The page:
Survey: More than a third of economists say inflation will be more significant than expected this year

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The pressures that sent consumer prices soaring at their fastest rate in 13 years could still prove to be troublesome for the economy and Americans’ wallets, according to the nation’s top economists.

The majority of experts (53 percent) polled for Bankrate’s Third-Quarter Economic Indicator survey say this year’s soaring inflation rates are going to evolve as expected this year. Experts all along had anticipated some level of higher inflation as the nation rebounds from the pandemic, though they believed those price gains would eventually level off.

Yet, 37 percent said inflation would be more significant than currently believed and just 11 percent mentioned price increases would be less of an issue than the nation currently expects.

“We already see some signs of ‘inflation deflation’ as prices eased on a month-over-month basis in August,” says Odeta Kushi, deputy chief economist at First American Financial Corp. “But supply chain disruptions remain, and the Fed’s September projections indicate that some officials think inflation risks are tilted to the upside.”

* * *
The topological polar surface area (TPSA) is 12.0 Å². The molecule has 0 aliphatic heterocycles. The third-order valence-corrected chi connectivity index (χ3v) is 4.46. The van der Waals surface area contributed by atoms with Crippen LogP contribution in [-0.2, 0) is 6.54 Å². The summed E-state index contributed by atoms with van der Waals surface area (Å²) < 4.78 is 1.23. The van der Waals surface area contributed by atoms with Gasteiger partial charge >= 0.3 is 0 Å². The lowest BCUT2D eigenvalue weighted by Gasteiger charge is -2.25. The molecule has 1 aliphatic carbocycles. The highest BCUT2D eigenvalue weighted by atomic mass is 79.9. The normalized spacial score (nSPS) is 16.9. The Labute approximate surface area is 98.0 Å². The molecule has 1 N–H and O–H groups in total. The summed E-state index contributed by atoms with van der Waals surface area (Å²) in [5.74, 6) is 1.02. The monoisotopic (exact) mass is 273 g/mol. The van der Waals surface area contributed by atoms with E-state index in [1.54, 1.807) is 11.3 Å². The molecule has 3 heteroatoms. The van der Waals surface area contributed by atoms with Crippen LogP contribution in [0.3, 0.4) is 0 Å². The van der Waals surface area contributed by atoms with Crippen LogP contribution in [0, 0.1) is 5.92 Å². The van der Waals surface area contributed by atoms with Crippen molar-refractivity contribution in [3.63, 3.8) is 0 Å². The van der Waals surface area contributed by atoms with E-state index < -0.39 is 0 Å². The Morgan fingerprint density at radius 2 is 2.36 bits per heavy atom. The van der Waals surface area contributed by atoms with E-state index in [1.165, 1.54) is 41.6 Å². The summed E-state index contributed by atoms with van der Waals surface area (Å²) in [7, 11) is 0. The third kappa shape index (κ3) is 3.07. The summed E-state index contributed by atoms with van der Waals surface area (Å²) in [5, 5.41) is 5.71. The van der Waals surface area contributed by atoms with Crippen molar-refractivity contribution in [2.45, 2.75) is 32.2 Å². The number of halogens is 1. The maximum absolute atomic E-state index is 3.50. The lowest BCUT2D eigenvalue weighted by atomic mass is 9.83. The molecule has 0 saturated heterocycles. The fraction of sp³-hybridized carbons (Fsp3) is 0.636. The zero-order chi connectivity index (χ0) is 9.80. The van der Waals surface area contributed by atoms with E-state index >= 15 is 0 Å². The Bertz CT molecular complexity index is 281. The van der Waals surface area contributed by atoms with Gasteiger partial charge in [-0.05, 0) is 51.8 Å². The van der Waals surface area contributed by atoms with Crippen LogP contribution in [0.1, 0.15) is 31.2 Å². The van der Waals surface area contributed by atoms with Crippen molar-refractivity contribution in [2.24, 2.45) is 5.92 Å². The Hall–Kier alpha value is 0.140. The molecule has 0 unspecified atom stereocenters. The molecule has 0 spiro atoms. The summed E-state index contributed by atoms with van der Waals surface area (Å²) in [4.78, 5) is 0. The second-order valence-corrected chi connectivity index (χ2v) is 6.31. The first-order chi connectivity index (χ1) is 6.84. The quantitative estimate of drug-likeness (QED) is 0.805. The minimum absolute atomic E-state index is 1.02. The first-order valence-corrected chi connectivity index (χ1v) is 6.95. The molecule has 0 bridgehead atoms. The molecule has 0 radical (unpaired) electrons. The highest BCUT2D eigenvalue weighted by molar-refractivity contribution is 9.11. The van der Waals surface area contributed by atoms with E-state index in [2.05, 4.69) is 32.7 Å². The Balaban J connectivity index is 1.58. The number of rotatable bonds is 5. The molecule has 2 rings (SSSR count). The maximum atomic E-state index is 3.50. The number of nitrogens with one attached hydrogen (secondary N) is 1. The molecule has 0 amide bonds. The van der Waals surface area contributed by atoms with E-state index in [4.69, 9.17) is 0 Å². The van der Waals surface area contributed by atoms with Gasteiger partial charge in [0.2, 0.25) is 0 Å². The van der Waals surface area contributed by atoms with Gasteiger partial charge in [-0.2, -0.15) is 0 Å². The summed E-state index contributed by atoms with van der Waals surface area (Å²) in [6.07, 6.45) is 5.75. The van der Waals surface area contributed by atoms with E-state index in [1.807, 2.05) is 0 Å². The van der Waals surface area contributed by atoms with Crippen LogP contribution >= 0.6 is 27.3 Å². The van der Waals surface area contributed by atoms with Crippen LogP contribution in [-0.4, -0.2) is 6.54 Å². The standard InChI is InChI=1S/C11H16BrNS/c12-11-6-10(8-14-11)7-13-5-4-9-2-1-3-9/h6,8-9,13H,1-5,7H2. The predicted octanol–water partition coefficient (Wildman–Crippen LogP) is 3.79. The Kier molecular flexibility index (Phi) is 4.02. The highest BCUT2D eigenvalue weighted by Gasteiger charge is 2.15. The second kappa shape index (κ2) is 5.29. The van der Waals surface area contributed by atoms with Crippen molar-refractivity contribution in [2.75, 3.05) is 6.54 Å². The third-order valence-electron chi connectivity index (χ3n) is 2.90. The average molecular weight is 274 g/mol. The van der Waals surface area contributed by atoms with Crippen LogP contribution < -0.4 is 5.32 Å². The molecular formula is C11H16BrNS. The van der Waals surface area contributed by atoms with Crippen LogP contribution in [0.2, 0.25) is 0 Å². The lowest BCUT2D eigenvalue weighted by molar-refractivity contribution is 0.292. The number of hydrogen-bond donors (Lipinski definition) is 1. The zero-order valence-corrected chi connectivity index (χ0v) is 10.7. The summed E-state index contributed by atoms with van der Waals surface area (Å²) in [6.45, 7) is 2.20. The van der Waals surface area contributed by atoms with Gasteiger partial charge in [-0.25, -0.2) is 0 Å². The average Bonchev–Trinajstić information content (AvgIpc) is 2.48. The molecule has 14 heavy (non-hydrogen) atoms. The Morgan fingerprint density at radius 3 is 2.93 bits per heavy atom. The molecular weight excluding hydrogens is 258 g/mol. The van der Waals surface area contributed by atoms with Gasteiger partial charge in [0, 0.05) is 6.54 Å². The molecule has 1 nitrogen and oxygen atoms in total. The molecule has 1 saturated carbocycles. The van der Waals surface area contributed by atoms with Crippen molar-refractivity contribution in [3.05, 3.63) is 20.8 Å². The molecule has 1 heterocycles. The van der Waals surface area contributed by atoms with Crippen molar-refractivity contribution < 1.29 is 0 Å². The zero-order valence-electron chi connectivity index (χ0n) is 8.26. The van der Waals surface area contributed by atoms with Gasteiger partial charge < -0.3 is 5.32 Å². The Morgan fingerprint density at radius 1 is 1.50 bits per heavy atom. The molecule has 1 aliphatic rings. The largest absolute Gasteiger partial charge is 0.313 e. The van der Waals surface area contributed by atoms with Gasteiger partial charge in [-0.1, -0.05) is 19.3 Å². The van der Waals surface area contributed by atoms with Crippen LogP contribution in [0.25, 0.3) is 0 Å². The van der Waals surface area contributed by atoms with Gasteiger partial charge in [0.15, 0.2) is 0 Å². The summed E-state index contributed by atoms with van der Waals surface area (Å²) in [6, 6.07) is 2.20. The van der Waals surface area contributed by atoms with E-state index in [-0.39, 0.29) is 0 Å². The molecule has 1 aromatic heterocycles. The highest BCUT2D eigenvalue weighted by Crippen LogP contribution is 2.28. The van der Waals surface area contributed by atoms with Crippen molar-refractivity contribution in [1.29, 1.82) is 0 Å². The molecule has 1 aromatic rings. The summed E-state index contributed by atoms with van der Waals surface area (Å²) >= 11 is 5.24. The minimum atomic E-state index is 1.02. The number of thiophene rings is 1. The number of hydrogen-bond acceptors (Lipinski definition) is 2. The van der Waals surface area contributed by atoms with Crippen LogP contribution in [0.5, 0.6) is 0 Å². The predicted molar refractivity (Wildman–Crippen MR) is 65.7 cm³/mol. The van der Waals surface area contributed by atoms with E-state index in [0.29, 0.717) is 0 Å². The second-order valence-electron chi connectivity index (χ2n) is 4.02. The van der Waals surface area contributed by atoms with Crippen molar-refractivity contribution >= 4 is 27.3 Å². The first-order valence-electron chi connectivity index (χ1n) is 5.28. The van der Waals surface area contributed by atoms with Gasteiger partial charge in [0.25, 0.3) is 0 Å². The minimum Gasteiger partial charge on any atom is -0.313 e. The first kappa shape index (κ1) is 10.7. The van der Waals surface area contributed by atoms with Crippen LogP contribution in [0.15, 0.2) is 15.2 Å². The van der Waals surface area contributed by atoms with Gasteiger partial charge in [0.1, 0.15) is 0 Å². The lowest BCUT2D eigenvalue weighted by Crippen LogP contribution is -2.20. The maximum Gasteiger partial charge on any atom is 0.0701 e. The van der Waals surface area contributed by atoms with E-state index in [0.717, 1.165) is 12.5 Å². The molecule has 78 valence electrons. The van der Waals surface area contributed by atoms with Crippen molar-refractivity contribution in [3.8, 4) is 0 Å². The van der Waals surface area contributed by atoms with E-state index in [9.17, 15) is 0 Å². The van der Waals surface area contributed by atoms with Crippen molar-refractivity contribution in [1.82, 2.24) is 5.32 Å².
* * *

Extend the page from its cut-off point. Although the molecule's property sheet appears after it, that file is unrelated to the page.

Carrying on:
This article is the third in a four-part series analyzing findings from Bankrate’s Third-Quarter Economic Indicator poll. We asked experts where they see the job market, unemployment, the Federal Reserve, the 10-year Treasury yield and inflation heading over the next 12 months. We also polled experts on the balance of risks facing the U.S. economy and what’s currently keeping them up at night.

What to expect from inflation

Economists had long warned that Americans would have to prepare to pay more money for products coming out of the pandemic, with the lockdowns that swept the globe for much of 2020 disrupting international supply chains and leading to shortages.

Consumers who were eager to get out and travel again in 2021 also had to get comfortable with paying more for their airfares or hotel prices, while admission prices to concerts and sporting events also soared.

Economists and Federal Reserve officials, however, have preached that those giant moves in inflation would be temporary, as firms worked through those bottlenecks. Complementing that viewpoint, price gains for the past two months have slowed and the recent month-over-month increase in August softer than economists were expecting.

“Finally we got some encouraging news on the U.S. inflation front,” says Ryan Sweet, senior director at Moody’s Analytics. “The fading effect from the reopening of the economy coupled with the delta variant of COVID-19 weighed on a number of prices that had been behind a good chunk of past increases in the CPI [consumer price index]. The reopening of the economy is a one-time event, and that boosted a number of components of the CPI, including lodging away from home, vehicle rentals and airfares along with admissions to sporting and other events.”

Yet, with job openings at a record and employers voicing troubles of finding enough qualified workers to fill available positions, many firms, including McDonald’s and Chipotle, are already boosting wages in an attempt to lure more job seekers. Meanwhile, housing costs are soaring, reflecting surging home values and pricier rental prices.